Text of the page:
Geoff Brock MP
Minister for Veterans Affairs

A commemorative paver will be unveiled at the ANZAC Centenary Memorial Walk today to recognise Australian service personnel who have served in Thailand throughout Australia’s military history.

The paver will be officially unveiled by South Australia’s last surviving veteran of the Thailand-Burma Railway, Mr Keith “Chook” Fowler of the 2nd/3rd Machine Gun Battalion, Her Excellency the Honourable Frances Adamson AC and Premier Peter Malinauskas.

Today is Victory in the Pacific Day, which commemorates Japan’s acceptance of the Allied demand for unconditional surrender and signalled the end of the Second World War for Australia.

The paver dedication is a reminder of the service and sacrifice of all personnel who served in Thailand, particularly more than 22,000 Australians who were taken as prisoners of war and laboured on the infamous Thailand-Burma Railway.

Subjected to forced labour, mistreatment and starvation, 2646 Australians died during the construction of the railway, along with tens of thousands of civilians and allied prisoners of war.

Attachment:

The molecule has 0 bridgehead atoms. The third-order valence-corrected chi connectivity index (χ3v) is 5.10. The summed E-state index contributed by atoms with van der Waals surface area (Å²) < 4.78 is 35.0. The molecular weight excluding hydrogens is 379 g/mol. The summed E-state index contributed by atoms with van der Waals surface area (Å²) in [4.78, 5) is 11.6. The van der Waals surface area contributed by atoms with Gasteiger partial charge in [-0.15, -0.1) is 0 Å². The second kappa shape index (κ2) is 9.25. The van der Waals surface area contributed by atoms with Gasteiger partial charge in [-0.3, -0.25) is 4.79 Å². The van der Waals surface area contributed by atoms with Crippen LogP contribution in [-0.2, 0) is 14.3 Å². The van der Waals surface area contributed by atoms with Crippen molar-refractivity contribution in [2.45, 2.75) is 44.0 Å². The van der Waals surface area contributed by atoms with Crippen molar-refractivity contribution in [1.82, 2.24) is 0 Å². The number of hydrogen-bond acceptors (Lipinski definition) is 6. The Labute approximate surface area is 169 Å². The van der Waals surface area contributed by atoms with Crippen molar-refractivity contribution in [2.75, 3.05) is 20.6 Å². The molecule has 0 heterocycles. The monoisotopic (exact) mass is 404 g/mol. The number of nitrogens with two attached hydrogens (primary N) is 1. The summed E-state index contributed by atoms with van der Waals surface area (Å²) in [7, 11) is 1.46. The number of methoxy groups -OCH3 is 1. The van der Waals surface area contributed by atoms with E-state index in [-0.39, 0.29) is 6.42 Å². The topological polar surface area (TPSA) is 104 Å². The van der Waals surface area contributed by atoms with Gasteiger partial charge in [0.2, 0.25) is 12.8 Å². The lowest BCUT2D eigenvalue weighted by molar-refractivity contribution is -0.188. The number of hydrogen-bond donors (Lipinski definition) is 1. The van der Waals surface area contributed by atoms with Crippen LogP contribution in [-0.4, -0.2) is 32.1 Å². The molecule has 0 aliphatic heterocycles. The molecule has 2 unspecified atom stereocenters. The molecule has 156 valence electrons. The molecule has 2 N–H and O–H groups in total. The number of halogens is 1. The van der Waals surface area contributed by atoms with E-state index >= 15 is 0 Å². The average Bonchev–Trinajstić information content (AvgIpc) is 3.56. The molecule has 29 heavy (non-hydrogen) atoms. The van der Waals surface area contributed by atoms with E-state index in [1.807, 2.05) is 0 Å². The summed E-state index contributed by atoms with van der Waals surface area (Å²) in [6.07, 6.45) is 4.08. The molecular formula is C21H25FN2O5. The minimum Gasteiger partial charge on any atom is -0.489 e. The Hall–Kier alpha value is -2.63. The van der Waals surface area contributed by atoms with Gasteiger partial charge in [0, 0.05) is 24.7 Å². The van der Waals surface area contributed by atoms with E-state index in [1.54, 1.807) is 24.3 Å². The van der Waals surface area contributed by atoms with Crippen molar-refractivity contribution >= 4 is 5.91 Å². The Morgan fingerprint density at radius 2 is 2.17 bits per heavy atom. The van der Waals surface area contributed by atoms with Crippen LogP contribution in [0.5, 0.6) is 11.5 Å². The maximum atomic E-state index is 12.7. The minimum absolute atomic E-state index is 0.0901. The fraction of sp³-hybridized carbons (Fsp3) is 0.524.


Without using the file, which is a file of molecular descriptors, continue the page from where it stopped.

Minister for Veterans Affairs Geoff Brock said he was pleased the State Government are able to deliver so quickly on this election commitment after years of lobbying by members of the veteran community.

The unveiling ceremony will be attended by South Australia’s last surviving veteran of the Thailand-Burma Railway, Mr Keith “Chook” Fowler of the 2nd/3rd Machine Gun Battalion that was captured by Japanese forces in Java in March of 1942, and RAAF Bomber Command veteran, Mr Angas Hughes, who was a prisoner of the Germans.

Her Excellency the Honourable Frances Adamson AC, Premier of South Australia Peter Malinauskas, Minister for Veterans’ Affairs Geoff Brock, members of parliament, and family and friends of South Australian Prisoners of War will also be present.

Quotes attributable to Geoff Brock

 The ANZAC Centenary Memorial Walk provides an important place for reflection to honour those who have served our nation in conflict, and today we recognise and remember all Australians who served and suffered as Prisoners of War for their incomprehensible sacrifice.

 The Prisoner of War experience reminds us of the brutality of war, and it’s cost to our nation, but also testifies to the strength and determination of the human spirit and power of resilience and hope.

I am honoured to deliver on this election commitment and provide the veteran community and future generations with a space to pay tribute to those who made the ultimate sacrifice to protect our freedom, beliefs and values.